Tribe Culture Change | Your Memory and Attention: Invaluable, but dangerously distracting
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Your Memory and Attention: Invaluable, but dangerously distracting

Your Memory and Attention: Invaluable, but dangerously distracting

Memory is defined as the retention of information or learning. Our memory contains everything we know about ourselves and our world and if we lost this we would be quite literally lost too. For me this was one of the most interesting areas of psychology when I was an undergraduate. The experiments that have been developed to look at how our memory works are fascinating and there were some remarkable stories of people who had had brain injuries that had left them without their short term memory so unable remember what they had just done, but able to play the piano like they had before the accident.

How much can we remember?

We have a vast long term memory that holds all our knowledge and experiences and we have a short term store that deals with current information. This is called the Working memory and together with the part of our brain that deals with attention they provide us with a processor for information that we receive through our senses.

Our working memory holds the current information that we need to understand what we are focused on. If we rehearse or use this information enough it goes into long term memory in some form. As a general rule most people can hold around 7 pieces of information in their working memory at any one time. If the information we are using is very familiar to us such as a phone number we ‘know’ we can recall it quickly from our long term memory whilst working, new information however is easily ‘lost’ or forgotten as we can only hold it for a short time.

Neon coloured Post-it notes the top note reads: don't forget

Information from the outside comes in constantly though our eyes, ears, skin, nose and taste buds. Our attention system filters out anything we don’t need to focus on for the task we are currently doing. Receptors in our brain scan these incoming signals for any signs that might pose a threat to us and interrupt our thoughts to bring things to our attention as necessary e.g. it’s getting cold find a jumper, that smell is smoke get out of the building, hungry get a biscuit (oh I know I’m obsessed with biscuits!)

Unfortunately for us our attention is as focused on the things we don’t really need to be doing as it would be on the things we do. We have to control what we pay attention too if we are to stay on task. Some things take our attention from the task in hand, especially if it’s one we don’t want to be doing, phones ringing, bleeps to show a new email has arrived, the post dropping in your in tray, an email link to an interesting website….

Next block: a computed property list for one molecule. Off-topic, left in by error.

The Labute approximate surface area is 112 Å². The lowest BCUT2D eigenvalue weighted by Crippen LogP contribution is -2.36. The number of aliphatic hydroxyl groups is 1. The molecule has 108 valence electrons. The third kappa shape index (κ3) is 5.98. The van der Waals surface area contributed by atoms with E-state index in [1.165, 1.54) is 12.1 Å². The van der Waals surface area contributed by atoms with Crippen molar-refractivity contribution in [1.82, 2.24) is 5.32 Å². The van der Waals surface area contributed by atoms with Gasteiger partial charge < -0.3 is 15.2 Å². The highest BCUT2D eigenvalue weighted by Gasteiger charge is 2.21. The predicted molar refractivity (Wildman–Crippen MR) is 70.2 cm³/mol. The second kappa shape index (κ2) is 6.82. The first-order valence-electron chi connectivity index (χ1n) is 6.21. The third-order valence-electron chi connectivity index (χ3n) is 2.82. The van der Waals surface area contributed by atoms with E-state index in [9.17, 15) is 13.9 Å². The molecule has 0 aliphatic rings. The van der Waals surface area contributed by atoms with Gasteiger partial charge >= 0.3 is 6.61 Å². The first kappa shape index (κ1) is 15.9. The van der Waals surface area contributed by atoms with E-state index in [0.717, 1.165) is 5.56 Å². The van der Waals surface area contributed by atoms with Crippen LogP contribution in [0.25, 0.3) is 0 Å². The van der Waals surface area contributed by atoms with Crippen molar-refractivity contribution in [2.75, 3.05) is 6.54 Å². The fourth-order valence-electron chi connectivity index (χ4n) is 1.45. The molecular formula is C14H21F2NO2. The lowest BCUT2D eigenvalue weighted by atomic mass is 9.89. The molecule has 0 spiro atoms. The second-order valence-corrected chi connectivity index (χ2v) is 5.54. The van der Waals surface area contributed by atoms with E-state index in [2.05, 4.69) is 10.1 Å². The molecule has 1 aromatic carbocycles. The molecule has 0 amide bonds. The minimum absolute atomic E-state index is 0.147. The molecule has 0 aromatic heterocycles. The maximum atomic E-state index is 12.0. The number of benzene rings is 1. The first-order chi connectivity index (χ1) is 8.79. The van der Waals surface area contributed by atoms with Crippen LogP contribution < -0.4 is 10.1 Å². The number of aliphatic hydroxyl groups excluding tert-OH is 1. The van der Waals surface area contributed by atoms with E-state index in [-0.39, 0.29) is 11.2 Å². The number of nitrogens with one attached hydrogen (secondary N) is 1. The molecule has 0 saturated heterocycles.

Do you allow things to take your attention away from what you should be doing? Skipping from one task to another might feel like achieving many things or juggling them badly, the important thing to note is what tasks you find yourself most distracted from doing. Your brain is a problem solving machine and will try to give you what you secretly desire and if that means no time to call that stroppy client then so be it!!

So what controls our attention? Well mostly unconscious thoughts we are unaware of together with our consciousness that can justify our behaviour making us feel better about our lack of sales calls or client follow we’ve made, or guilty and stressed about our under achievement. Many more factors make up whether you feel the former or the latter, the consequences as you see them, your personality traits, your beliefs about work ethic and goal attainment, the value you place of doing a good job etc. So how can you stop this distraction? You need to take control of your conscious thoughts and decide to act on the things that are most important to achieve. Plan your time and give yourself deadlines to getting things finished this uses that problem solving in your favor. Look at the things you don’t get done and you should not be surprised to see these are the things you don’t really like doing!

Lizz Fields-Pattinson
Lizz Fields-Pattinson
lizz.fields-pattinson@tribecc.com